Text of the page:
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INTRACRANIAL COMPLICATIONS                     355

further intracranial complications, e.g. sinus thrombosis, brain abscess or


In order to understand the changes which occur in meningitis it is necessary
to discuss briefly the secretion, circulation and absorption of the cerebro-
spinal fluid. The fluid is secreted mainly by the choroid plexuses of the
cerebral ventricles. Starting in the lateral ventricles, the fluid flows through
the foramen of Monro to reach the third ventricle. Here its volume is aug-
mented by the choroid plexus of that cavity. It then passes through the
aqueduct of Sylvius into the fourth ventricle. The fluid now passes out
into the cisterna magna of the subarachnoid space through the minute
foramina of Magendie and of Luschka, which perforate the lower part of
the ventricular roof, and permeates upwards and forwards round the sides
of the medulla and over the cerebellar hemispheres. It also passes through
the opening in the tentorium and over the cerebral hemispheres. The fluid
also passes caudally into the spinal theca—the most convenient anatomical
site at which to obtain fluid for investigation, i.e. by lumbar puncture. The
cisterna pontis and cisterna lateralis—which contain the seventh and eighth
nerves—communicate freely with the cisterna magna. Absorption of cerebro-
spinal fluid takes place almost entirely from the subarachnoid space overlying
the cerebral hemispheres. It will thus be seen that a meningitis commencing
on the posterior surface of the petrous bone tends to be confined, for a
time at any rate, below the tentorium and only spreads slowly upwards
along the Sylvian fissure.

The cells of the choroid plexus form a selective barrier between the blood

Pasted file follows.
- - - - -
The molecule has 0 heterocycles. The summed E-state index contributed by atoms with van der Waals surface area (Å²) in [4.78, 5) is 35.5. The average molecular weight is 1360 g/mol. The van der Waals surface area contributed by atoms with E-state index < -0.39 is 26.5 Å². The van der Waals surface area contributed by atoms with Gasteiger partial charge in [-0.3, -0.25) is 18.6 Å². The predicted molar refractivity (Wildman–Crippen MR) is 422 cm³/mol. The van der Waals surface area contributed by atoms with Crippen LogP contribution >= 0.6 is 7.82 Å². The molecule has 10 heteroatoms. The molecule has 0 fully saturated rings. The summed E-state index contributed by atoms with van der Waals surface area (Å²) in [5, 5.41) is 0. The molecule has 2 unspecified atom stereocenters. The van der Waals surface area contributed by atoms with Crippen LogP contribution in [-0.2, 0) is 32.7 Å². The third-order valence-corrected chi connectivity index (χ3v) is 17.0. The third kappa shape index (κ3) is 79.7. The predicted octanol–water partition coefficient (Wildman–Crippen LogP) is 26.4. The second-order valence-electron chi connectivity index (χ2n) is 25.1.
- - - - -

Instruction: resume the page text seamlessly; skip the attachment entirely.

and the cerebrospinal fluid, allowing certain substances, e.g. chlorides, to
pass freely and keeping back others, e.g. protein. When, however, there is
widespread meningeal inflammation, the barrier between the blood and
fluid becomes less complete and the chemical composition of the cerebro-
spinal fluid approximates to that of the blood. Glucose in the cerebrospinal
fluid tends to disappear, due to the action of bacteria. So long as the menin-
gitis is limited to a small area, the percentages of the inorganic salts in the
fluid remain unaltered, even though the fluid be turbid with pus cells and
contains an excess of protein, whereas when the meningitis becomes more
widespread, the chlorides are diminished.

Meningitis may be serous or purulent, localized or diffuse, and may run
an acute or a chronic course. It may be the result of either acute or chronic
suppuration in the ear. The infection may pass through an erosion of the
bone situated in the groove of the transverse sinus, or the posterior surface
of the petrous bone—more rarely in the roof of the middle ear. It may also
arise, in the absence of defects in the bone, through the inner ear and internal
auditory meatus and perilymphatic aqueduct or along the sheaths of the
vessels which run between the middle ear and in the meninges, e.g. those
which pass from the inner wall of the tympanic antrum to the fossa sub-
arcuata and posterior cranial fossa. Lastly, infection may come through
the blood stream in septicaemic cases.

There are two degrees of meningitis: (1) in which the organisms have not
reached the internal surface of the arachnoid, e.g. extradural abscess; and